What Happened to Reading?

Now I know that there’s a certain degree of irony attached to this post. Just now you read my question on why people don’t read anymore. I’m not really talking about reading in the the sense of skimming the occasional article online, though. Before anyone tries to point it out- yeah, I’m aware that the medium for communication has shifted a lot since video is now accessible to pretty much everyone.

I’m talking about books, people. When did we stop reading books?

I would go bankrupt buying books with gifs for illustrations…

I can’t count how many times I’ve been reading a book in public and people act as if I’ve started cleaning a black-powder musket.

For whatever reason, people seem genuinely surprised that you perform the archaic ritual known as “reading”.

Think about it. When was the last time you saw someone reading a book in public?

I’m by no means a gregarious guy, but even so, I can’t actually recall the last time I saw someone on a bus or in a restaurant or waiting room with their nose in a book.

I’m guessing the most readily available explanation (and if you will, scapegoat) for all this would be technology. In part, that has to be true. When you can stream movie or episode of Scrubs off of your phone during lunch break, why bother with a book? If you can be entertained anywhere at any time, why read?

Because reading is different.

Really the key issue with trying to blame technology for people not reading is that people think that people only read for the purposes of entertainment, or (and this is a big one) that book-entertainment is indistinguishable from the fun you’d have watching a movie. That’s really not the case. Books offer such a different experience from TV that I don’t think I even need to explain it.

This gif gets more horrific the longer you look at it.

And I guess even framing the question this way is wrong. Demanding to know “what happened to reading?” kinda implies reading used to be a thing. Granted, we used to do it more than we do today, but even a couple decades ago, it didn’t seem to be that big of a thing. Not if the media, music, and (yes, still ironically) literature of that time is to be believed.

Seriously, **** this decade.

Seems to me that anyone who talks about books does so by saying “Back in high school…” Red Badge of Courage, Superfudge, The Hobbit, The Adventures of Tom Sawyer, Oliver Twist, A Wrinkle in Time, The Witch of Blackbird Pond, Hatchet, The Hitchhiker’s Guide the Galaxy, Maus, The Toothpaste Millionaire– if you didn’t perk up at the sound of one of these titles, there’s something fundamentally wrong with you.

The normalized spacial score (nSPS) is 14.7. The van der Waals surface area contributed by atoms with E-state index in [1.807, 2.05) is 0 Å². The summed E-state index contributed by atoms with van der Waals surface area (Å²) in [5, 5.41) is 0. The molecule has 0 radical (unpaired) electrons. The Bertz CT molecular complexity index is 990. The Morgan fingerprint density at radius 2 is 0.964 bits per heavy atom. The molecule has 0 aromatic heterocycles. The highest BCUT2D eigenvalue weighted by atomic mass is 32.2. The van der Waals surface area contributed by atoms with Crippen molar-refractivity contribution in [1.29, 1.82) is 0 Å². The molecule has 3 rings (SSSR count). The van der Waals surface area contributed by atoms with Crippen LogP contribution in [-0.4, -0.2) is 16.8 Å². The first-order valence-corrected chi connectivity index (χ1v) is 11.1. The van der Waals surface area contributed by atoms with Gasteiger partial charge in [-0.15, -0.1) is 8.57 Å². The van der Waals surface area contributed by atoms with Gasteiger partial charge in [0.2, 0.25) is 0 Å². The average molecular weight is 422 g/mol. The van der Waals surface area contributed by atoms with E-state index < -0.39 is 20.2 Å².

Seriously, you’re a worse person than Joffrey.

I guess it’s partly because books are expensive.

You blow upwards of twenty bucks on a novel really without a whole lot to go on. I’m not immune to this either- the books I buy are usually, if not exclusively- by authors I’ve enjoyed in the past.

My chops will never be as magnificent as this man’s…

It’s not like writers a millionaires, either. Despite the dream of being some roguish, dashing literary rock-star, the majority of writers work a day job, if not two. We can talk about reducing book prices, but any more than what we have already would probably turn writing into something you pay to do. And besides, we have plenty of used book stores selling classic paperbacks at a dime a dozen.

We need to incorporate this phrase into every day usage…

No, I really think the fault is somewhere with the consumers. Do we just not respect reading anymore? Did we ever? I might speculate that the love of reading isn’t being instilled in us anymore, but I love reading, and I was really never taught to appreciate it. I just started reading and haven’t since been able to understand why people aren’t doing it their every waking second.

Admit it. One way or another, this is all you do at work…

I don’t have an answer to any of these questions. No theory out there seems to have a believable explanation as to why nobody reads, and I haven’t been able to come up with one either. Well, except for one.

I don’t think I’ve met a kid who doesn’t like to read (or be read to, if they don’t know how themselves). I wouldn’t say that the majority of our literary classics are made for a younger audience, but they definitely seem to be read mostly by a younger audience. Whether it’s books like Old Yeller and The Giver or Beowulf and Pride and Prejudice, the people most likely to have read or be reading these books are kids and teens.

So what happens?